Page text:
The last part of the seminar was on tax documentation requirements, such as forms and types of documentation. In the handout of the seminar is the following written: Japan passed the 2016 tax reform proposal which included revisions to the transfer pricing legislation based on the recommendations contained in the Action 13 Report. Three-tiered approach: Under the 2016 Tax Reform, preparation and filing of a Master File and Country-by-Country Report, (“CbCR”) will principally be required by the ultimate parent entity of a multinational enterprise (“MNE”), Contemporaneous preparation of a Local File will be required for taxpayers, unless they meet exemption criteria based on transaction volume.
Jorg van Leeuwen concludes the interesting seminar by saying: “The 2017 set of rules is quite extensive, there are a lot of changes that need to be considered by Japanese taxpayers, but overall the Tax Reform provides some interesting opportunities for growth and increased flexibility, especially in the area of R&D, director’s compensation and reorganization”. With a Heineken beer in hand the participants discussed the seminar afterwards and enjoyed some good food.

What does PwC really do?

With offices in 157 countries and more than 223,000 people, PwC is among the leading professional services networks in the world. They help organisations and individuals create the value they’re looking for, by delivering quality in assurance, tax and advisory services. PwC has always played a key role supporting business, the economy and therefore broad communities and societies. Whether it is the capitals markets, tax systems or the broader economy, PwC helps them function and develop. PwC's Colm Kelly explains in a video on the PwC site what guides their work and how they are making a difference through the work for clients and in the community. (source:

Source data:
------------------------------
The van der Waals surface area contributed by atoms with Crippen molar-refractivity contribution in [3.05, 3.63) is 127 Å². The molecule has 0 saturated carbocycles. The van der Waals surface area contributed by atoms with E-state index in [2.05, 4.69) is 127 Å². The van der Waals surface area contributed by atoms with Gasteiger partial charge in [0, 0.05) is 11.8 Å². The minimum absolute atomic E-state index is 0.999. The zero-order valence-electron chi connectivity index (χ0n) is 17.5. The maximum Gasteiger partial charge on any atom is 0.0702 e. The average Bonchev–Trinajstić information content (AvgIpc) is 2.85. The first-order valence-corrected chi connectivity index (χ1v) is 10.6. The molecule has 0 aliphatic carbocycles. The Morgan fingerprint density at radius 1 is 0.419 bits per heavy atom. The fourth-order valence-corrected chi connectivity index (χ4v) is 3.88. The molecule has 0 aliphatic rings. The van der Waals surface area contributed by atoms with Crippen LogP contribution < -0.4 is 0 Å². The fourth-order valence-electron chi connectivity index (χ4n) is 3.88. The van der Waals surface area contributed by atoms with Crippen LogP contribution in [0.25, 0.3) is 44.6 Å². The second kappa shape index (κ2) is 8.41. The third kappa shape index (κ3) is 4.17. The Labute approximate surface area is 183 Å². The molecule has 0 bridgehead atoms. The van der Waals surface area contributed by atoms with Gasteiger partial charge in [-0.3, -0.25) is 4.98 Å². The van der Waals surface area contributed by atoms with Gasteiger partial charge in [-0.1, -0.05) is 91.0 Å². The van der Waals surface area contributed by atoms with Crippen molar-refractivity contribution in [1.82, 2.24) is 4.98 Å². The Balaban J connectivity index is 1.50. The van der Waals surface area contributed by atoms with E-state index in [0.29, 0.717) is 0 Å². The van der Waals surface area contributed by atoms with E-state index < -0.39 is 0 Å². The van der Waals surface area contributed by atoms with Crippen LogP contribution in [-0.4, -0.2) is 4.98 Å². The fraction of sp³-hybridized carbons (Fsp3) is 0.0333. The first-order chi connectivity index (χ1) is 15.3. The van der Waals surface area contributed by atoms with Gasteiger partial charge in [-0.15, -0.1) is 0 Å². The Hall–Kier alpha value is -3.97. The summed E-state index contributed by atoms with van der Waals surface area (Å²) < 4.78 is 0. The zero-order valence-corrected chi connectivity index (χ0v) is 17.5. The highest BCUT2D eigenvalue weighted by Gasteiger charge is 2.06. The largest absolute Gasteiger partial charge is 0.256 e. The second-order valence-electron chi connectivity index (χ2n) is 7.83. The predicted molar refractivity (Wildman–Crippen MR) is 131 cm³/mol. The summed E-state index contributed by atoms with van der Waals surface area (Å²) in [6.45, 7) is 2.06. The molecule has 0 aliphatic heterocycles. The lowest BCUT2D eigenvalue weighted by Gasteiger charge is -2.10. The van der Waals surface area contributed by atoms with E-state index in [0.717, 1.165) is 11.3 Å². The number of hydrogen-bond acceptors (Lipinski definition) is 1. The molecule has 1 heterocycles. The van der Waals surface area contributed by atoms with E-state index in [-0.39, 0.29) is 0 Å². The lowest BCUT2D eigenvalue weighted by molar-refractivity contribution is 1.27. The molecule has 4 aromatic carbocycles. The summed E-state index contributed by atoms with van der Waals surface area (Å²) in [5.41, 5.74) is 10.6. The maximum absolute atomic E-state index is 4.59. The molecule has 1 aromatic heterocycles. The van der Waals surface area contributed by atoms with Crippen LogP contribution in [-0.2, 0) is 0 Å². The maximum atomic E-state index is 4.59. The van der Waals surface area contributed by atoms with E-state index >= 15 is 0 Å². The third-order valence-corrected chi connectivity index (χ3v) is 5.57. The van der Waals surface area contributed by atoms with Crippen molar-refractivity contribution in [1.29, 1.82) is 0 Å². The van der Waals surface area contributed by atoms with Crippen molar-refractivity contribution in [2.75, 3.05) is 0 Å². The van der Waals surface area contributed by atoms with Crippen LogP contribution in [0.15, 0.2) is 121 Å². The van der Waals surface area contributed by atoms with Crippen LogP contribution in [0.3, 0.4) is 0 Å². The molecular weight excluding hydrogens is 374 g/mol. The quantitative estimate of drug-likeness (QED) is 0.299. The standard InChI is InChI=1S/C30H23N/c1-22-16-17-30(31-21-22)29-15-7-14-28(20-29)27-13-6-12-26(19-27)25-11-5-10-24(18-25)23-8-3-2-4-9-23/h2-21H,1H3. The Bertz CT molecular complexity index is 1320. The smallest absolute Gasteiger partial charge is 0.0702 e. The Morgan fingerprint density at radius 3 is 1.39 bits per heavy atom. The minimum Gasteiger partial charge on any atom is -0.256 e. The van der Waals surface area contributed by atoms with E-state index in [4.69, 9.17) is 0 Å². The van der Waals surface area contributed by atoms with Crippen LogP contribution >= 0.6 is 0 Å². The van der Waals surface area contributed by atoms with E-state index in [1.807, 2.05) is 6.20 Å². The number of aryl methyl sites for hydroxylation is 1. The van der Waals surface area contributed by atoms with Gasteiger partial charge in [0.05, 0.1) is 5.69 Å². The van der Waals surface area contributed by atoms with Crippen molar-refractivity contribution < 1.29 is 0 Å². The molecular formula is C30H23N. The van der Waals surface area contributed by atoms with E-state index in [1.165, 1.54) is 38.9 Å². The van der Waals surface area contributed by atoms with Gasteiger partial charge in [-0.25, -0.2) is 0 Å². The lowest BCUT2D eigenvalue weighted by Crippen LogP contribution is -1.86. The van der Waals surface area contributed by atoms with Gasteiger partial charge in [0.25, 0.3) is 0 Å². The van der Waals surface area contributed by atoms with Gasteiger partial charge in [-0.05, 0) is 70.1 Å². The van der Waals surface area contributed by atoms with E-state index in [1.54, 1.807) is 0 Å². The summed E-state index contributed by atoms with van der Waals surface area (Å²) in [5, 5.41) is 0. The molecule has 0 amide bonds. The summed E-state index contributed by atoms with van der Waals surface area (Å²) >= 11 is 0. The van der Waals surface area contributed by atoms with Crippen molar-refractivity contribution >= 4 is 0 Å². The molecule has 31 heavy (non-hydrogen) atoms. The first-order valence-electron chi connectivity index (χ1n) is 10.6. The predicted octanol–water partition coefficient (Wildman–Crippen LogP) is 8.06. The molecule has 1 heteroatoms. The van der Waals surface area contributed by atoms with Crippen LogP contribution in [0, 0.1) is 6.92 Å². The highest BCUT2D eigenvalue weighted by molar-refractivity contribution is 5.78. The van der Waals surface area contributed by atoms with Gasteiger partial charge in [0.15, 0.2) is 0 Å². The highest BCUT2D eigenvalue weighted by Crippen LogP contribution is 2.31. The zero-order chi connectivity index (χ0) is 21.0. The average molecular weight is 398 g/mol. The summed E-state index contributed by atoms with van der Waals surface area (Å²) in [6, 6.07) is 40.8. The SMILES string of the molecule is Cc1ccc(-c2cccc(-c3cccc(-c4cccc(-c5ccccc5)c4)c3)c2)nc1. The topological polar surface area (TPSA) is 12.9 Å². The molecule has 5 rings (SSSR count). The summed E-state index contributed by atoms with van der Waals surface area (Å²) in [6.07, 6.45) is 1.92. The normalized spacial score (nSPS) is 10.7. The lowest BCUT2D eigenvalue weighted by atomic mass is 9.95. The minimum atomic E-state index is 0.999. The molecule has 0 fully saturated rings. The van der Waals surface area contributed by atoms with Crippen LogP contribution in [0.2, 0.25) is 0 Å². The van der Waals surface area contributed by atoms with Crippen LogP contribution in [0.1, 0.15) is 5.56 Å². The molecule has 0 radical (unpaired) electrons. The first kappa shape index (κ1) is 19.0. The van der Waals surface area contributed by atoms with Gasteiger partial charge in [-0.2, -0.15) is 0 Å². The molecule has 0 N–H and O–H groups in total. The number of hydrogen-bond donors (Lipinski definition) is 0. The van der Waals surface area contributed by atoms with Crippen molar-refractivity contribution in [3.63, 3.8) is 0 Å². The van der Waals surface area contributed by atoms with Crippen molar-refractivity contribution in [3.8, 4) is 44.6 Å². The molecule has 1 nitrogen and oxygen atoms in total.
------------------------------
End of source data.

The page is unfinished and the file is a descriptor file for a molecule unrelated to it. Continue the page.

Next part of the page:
Line-up speakers

Jorg van Leeuwen is a tax manager and Dutch tax advisor. He began his career at PwC Netherlands in 2012 and has serviced clients on a wide variety of tax advisory projects since. His particular areas of expertise include the design and implementation of tax efficient group reorganizations, investment structuring, M&A and tax due diligence. Since June 2016, he has been assigned to PwC Tax Japan. Being responsible for the Dutch Tax Desk at the Tokyo office, he supports both Dutch inbound clients and Japanese clients with outbound interests in the Netherlands.
Other speakers and PwC attendants: Mr. Marcus Wong, Partner (Global Mobility Services), Mr. Tyler Tarpenning, Associate (Global Mobility Services), Mr. Daisuke Miyajima, Partner (Transfer Pricing), Mr. Howard Osawa, Director (Transfer Pricing), Mr. Haruhisa Shirato, Director (Corporate Tax Services)